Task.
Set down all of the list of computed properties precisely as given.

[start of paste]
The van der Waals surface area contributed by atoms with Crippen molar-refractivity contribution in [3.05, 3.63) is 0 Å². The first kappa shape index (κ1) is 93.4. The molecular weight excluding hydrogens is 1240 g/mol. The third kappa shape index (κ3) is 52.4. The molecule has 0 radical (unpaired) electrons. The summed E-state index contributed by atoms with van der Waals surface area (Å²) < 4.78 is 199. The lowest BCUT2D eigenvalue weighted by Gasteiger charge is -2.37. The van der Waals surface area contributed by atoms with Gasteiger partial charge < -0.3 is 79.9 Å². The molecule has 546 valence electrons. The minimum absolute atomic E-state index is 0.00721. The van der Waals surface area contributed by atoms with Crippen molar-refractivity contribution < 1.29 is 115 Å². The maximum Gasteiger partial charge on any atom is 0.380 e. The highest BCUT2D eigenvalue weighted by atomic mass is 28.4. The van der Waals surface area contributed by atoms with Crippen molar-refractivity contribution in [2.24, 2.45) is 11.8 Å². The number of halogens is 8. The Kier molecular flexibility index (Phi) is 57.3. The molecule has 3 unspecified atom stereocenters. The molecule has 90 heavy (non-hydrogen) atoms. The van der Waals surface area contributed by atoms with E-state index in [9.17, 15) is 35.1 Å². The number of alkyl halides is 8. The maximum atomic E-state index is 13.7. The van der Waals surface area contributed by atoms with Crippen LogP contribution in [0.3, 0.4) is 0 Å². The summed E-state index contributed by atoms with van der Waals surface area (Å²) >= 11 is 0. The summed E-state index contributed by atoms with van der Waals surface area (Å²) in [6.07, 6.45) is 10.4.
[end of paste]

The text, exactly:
The van der Waals surface area contributed by atoms with Crippen molar-refractivity contribution in [3.05, 3.63) is 0 Å². The first kappa shape index (κ1) is 93.4. The molecular weight excluding hydrogens is 1240 g/mol. The third kappa shape index (κ3) is 52.4. The molecule has 0 radical (unpaired) electrons. The summed E-state index contributed by atoms with van der Waals surface area (Å²) < 4.78 is 199. The lowest BCUT2D eigenvalue weighted by Gasteiger charge is -2.37. The van der Waals surface area contributed by atoms with Gasteiger partial charge < -0.3 is 79.9 Å². The molecule has 546 valence electrons. The minimum absolute atomic E-state index is 0.00721. The van der Waals surface area contributed by atoms with Crippen molar-refractivity contribution < 1.29 is 115 Å². The maximum Gasteiger partial charge on any atom is 0.380 e. The highest BCUT2D eigenvalue weighted by atomic mass is 28.4. The van der Waals surface area contributed by atoms with Crippen molar-refractivity contribution in [2.24, 2.45) is 11.8 Å². The number of halogens is 8. The Kier molecular flexibility index (Phi) is 57.3. The molecule has 3 unspecified atom stereocenters. The molecule has 90 heavy (non-hydrogen) atoms. The van der Waals surface area contributed by atoms with E-state index in [9.17, 15) is 35.1 Å². The number of alkyl halides is 8. The maximum atomic E-state index is 13.7. The van der Waals surface area contributed by atoms with Crippen LogP contribution in [0.3, 0.4) is 0 Å². The summed E-state index contributed by atoms with van der Waals surface area (Å²) >= 11 is 0. The summed E-state index contributed by atoms with van der Waals surface area (Å²) in [6.07, 6.45) is 10.4.